KUALA LUMPUR (AFP) – Malaysian authorities have made a record seizure of about 30 tonnes of pangolins and their scales worth some US$2 million (S$2.7 million) in raids on major processing facilities, police and environmentalists said on Tuesday (Feb 12).
The haul included about 1,800 boxes full of frozen pangolins stuffed inside three refrigerated containers, 572 more frozen pangolins in six freezers, 61 live pangolins in cages, and 361kg of pangolin scales, according to police.
The South-east Asian nation is battling to clamp down on rampant poaching and smuggling of pangolins, the world’s most heavily trafficked mammal.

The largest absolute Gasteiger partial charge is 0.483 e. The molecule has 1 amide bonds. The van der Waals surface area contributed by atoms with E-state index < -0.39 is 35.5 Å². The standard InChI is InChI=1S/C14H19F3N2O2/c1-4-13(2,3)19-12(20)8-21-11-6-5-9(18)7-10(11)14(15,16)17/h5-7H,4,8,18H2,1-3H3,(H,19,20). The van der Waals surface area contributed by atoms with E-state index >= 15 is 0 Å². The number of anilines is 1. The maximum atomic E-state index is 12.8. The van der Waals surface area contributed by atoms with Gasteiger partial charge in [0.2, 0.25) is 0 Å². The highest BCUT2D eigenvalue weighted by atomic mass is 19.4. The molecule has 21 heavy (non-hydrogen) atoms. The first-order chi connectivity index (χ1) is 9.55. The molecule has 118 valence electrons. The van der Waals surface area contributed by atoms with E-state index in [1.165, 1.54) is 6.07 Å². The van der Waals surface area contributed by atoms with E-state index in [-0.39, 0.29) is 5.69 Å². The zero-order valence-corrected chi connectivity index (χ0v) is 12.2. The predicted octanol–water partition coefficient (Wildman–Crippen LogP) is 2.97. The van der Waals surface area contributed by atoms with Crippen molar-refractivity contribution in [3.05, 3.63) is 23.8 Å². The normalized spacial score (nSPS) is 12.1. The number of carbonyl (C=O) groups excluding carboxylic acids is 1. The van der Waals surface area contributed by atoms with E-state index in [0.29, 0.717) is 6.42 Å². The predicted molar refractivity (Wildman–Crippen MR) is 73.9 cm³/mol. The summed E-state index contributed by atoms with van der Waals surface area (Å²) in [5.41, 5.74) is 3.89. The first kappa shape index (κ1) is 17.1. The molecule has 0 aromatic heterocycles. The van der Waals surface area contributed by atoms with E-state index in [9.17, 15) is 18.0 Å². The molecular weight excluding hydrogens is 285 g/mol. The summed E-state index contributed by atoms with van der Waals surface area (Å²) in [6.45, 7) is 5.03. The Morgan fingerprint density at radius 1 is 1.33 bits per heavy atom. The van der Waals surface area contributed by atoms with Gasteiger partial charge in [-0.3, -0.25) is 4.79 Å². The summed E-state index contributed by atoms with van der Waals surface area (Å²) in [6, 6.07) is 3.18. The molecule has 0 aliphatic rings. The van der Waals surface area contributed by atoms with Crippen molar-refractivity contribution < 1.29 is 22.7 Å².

The critically endangered creatures, also known as scaly anteaters, have long been targeted as their body parts are highly valued in traditional medicine in countries including China and Vietnam while their meat is considered a delicacy.
Following a tip-off, wildlife officials in Sabah state raided a factory and a warehouse last Thursday, according to a statement from local police chief Omar Mammah.
Police arrested a 35-year-old man suspected to have been in charge of the factory as part of an illegal syndicate.
The operation is believed to have been running for the past seven years, and police believe the pangolins were bought from poachers to be distributed locally.